The governor wasn't the only big loser last night. In fact, he probably wasn't even the biggest loser. That accolade might well be laid at the door of Ohio's print media. In usual tradition, each of Ohio's major newspapers made their endorsements to both fanfare and derision, but as the State Troopers Association notes not so ironically on the Facebook page
Newspaper Endorsements: Building a Better Ohio trumpeted the endorsements of the Cincinnati Enquirer, Cleveland Plain Dealer, and the Columbus Dispatch. A review of the clout of these endorsements discloses the Dispatch endorsement produced a 36/64% vote against Issue #2 in Franklin County. The Plain Dealer did even worse, helping Issue #2 to a better than two to one thumping and the Cincinnati Enquirer endorsement preceded a 42/58% vote against Issue #2.
Is it any wonder that the printed media is looking so economically unstable. The real endorsements were found in the millions of social network pages that served as a peoples press.
Quite. But that is not all. Plunderbund, in their long SB5 reaction piece makes mention of this too
Building a Better Ohio made much to do about getting the endorsements of the Cincinnati Enquirer, Cleveland Plain Dealer, and the Columbus Dispatch.
Here’s the splits on Issue 2 for those counties:
Cuyahoga: 31% (endorsed position)/69% (against endorsed position).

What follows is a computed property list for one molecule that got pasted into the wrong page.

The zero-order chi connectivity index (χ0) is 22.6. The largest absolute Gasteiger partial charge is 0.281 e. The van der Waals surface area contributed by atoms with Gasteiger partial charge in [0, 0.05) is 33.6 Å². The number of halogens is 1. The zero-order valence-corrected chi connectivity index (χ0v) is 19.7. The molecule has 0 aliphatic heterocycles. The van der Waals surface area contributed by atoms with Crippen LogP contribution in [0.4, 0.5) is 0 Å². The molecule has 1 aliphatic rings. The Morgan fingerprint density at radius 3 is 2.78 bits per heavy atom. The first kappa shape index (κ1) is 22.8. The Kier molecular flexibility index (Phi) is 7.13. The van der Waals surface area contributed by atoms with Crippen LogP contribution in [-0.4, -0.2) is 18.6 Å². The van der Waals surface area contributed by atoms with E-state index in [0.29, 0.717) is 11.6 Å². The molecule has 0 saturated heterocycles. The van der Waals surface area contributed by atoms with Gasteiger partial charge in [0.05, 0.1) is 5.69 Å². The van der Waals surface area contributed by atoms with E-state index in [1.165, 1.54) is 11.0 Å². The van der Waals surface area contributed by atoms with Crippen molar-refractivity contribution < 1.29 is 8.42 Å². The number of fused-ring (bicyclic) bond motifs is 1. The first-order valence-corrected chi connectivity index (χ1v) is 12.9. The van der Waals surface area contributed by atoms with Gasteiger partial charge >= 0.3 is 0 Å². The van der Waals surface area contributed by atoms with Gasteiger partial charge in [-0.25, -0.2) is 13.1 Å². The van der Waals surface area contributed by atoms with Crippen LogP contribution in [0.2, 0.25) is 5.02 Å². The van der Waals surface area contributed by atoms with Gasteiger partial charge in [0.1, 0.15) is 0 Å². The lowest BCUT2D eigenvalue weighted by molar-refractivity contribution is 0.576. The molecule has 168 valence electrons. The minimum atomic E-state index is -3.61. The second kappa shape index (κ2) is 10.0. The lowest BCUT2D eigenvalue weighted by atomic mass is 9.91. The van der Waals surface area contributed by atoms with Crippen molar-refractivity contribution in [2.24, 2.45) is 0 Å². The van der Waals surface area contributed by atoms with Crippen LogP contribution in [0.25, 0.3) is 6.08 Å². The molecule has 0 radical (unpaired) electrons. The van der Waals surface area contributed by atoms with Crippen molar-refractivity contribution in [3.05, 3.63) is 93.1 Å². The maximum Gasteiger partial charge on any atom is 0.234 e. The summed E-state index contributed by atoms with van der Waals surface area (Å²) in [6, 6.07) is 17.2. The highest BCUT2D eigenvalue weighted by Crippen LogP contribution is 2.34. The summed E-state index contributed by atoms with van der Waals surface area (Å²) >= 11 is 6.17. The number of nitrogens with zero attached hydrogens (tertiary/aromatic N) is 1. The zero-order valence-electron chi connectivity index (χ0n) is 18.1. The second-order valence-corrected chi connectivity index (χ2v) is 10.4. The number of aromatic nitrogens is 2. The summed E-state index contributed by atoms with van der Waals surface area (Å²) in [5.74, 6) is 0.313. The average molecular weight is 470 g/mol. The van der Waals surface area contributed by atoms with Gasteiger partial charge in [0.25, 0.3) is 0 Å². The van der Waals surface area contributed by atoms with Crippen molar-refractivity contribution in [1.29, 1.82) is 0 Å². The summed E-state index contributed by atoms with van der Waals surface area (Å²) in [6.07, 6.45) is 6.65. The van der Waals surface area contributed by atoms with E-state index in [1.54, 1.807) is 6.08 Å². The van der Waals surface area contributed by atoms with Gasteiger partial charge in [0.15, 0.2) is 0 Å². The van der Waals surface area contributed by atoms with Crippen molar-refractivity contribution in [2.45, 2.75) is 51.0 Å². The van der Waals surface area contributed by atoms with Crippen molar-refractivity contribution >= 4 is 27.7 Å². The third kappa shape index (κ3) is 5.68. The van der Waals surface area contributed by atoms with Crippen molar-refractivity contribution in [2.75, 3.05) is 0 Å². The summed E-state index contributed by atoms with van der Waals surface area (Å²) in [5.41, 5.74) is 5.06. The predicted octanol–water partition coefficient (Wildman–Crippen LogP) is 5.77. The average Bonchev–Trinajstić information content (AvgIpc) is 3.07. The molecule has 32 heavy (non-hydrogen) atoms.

The Dispatch and Plain Dealer saw their endorsed position perform substantially worse in their home counties than they did overall. How is endorsing a position that is opposed by roughly two-thirds of your customer base smart business?
Let’s also not forget that it was many of these media outlets who called labor “foolish” for risking an all-or-nothing political gamble on a referendum campaign, even as polls at the time showed them with twenty-point leads. That was the main argument for a compromise… because Issue 2 was too divisive. Issue 2 won by almost the same margin as Ted Strickland did against Ken Blackwell in 2006. Nobody called Strickland’s election “divisive” with those numbers.
Keep in mind, there wasn’t a single newspaper in Ohio that endorsed Issue 3, either. There is nothing in the 2011 results to suggest that these endorsement brought about anything but cancelled subscriptions.
We raised this question, with the Editor of the Dispatch, Ben Marrison, about newspapers making endorsements and how they might cause readers to question the partiality of the Dispatch's reporting. The reply
We replied "@dispatcheditor Yeah, but do you think readers really make a distinction? Newspapers should get out of the endorsement biz, and just report."
Given that newspaper endorsements no longer appear to carry any influence, and rightly run the risk of alienating readers, subscribers, advertisers and raising doubt on the partiality of reporting, should newspaper endorsements be cast into the dustbin of history? We believe they should be.